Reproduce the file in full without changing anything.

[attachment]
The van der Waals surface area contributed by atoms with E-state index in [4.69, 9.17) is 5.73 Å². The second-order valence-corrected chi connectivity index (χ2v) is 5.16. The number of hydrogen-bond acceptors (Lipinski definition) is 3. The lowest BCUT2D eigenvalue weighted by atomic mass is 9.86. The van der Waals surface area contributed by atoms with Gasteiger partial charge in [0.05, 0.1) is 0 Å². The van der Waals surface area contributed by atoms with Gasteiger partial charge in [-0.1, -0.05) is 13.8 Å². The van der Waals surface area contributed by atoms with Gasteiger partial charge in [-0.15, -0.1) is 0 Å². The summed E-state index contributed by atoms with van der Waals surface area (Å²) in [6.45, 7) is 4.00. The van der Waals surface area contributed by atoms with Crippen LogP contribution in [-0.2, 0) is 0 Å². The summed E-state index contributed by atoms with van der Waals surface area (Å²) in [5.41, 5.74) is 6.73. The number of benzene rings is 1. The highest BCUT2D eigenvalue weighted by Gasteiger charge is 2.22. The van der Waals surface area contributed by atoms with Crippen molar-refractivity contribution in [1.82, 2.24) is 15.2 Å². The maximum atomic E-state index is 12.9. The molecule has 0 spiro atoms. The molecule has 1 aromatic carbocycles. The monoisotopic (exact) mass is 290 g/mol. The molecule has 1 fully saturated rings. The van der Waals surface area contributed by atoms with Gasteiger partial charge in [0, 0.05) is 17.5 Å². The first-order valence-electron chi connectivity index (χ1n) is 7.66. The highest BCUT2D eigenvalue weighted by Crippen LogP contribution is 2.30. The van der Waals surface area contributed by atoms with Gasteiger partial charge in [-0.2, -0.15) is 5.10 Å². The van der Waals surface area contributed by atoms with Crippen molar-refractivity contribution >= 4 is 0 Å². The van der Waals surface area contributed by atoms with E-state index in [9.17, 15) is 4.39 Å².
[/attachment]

The van der Waals surface area contributed by atoms with E-state index in [4.69, 9.17) is 5.73 Å². The second-order valence-corrected chi connectivity index (χ2v) is 5.16. The number of hydrogen-bond acceptors (Lipinski definition) is 3. The lowest BCUT2D eigenvalue weighted by atomic mass is 9.86. The van der Waals surface area contributed by atoms with Gasteiger partial charge in [0.05, 0.1) is 0 Å². The van der Waals surface area contributed by atoms with Gasteiger partial charge in [-0.1, -0.05) is 13.8 Å². The van der Waals surface area contributed by atoms with Gasteiger partial charge in [-0.15, -0.1) is 0 Å². The summed E-state index contributed by atoms with van der Waals surface area (Å²) in [6.45, 7) is 4.00. The van der Waals surface area contributed by atoms with Crippen LogP contribution in [-0.2, 0) is 0 Å². The summed E-state index contributed by atoms with van der Waals surface area (Å²) in [5.41, 5.74) is 6.73. The number of benzene rings is 1. The highest BCUT2D eigenvalue weighted by Gasteiger charge is 2.22. The van der Waals surface area contributed by atoms with Crippen molar-refractivity contribution in [1.82, 2.24) is 15.2 Å². The maximum atomic E-state index is 12.9. The molecule has 0 spiro atoms. The molecule has 1 aromatic carbocycles. The monoisotopic (exact) mass is 290 g/mol. The molecule has 1 fully saturated rings. The van der Waals surface area contributed by atoms with Gasteiger partial charge in [0, 0.05) is 17.5 Å². The first-order valence-electron chi connectivity index (χ1n) is 7.66. The highest BCUT2D eigenvalue weighted by Crippen LogP contribution is 2.30. The van der Waals surface area contributed by atoms with Gasteiger partial charge in [-0.2, -0.15) is 5.10 Å². The van der Waals surface area contributed by atoms with Crippen molar-refractivity contribution >= 4 is 0 Å². The van der Waals surface area contributed by atoms with E-state index in [9.17, 15) is 4.39 Å².